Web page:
Initially the Victorian Auditor‑General was tasked with looking at the then independent colony’s finances, but this was later broadened to examine the public service, and later the entire public sector, and its use of public funds and resources. Today the Auditor‑General has an incredibly wide remit, covering some 550 public sector organisations, including this Parliament. These organisations include but are not limited to all major government departments; 170 companies, trusts and joint ventures; 99 public bodies; half a dozen public cemeteries; a dozen independent budget sector agencies; almost 90 public hospitals and ambulance services; 28 universities and educational institutions; 11 waste and resource recovery groups; 11 regional libraries; 30 water authorities and catchment management authorities; and no less than 79 municipal councils. This is a massive task requiring the application of very stringent rules and regulations. The financial health and integrity of Victoria’s entire public sector depends on this one organisation, which is why the effective auditing of the Auditor‑General’s Office is so critical.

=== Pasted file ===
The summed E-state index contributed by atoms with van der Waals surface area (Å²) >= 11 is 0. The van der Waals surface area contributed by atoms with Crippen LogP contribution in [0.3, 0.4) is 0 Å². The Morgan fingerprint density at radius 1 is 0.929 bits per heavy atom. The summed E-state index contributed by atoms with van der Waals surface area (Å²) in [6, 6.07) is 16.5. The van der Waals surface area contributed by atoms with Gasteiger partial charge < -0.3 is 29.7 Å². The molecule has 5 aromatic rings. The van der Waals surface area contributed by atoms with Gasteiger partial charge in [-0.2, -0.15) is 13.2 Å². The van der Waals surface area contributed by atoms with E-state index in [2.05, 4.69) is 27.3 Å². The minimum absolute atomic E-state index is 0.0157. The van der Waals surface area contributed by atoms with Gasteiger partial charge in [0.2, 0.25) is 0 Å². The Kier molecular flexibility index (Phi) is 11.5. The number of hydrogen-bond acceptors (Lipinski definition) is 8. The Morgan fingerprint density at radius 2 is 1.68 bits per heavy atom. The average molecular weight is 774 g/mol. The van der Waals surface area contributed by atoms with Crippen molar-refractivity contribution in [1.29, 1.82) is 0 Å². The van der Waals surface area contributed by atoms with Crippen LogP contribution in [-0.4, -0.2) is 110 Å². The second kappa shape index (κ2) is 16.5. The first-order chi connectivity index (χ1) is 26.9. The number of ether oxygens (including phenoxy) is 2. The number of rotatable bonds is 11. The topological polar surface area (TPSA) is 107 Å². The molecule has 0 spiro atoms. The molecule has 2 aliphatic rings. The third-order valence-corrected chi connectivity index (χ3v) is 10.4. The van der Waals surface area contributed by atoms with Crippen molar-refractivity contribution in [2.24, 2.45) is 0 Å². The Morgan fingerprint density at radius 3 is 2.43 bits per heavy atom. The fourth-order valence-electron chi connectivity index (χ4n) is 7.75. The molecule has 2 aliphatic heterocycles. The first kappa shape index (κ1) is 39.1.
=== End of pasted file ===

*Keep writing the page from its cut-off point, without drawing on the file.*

Now I would like to refer to a couple of recent discussions out there in our community around—and I want to get this right—who watches the watchers of the watcher. So this relates to a lot of discussion that has been going on in our community for some time about the big four: KPMG, PwC, EY and Deloitte. These four major companies hold the reins on just about all audit and consulting activities across the world for multinational companies. These are the companies that are generally tasked with the role of auditing most of the big multinational companies. It is interesting to read how those companies have overseen some of the biggest audit failures in history.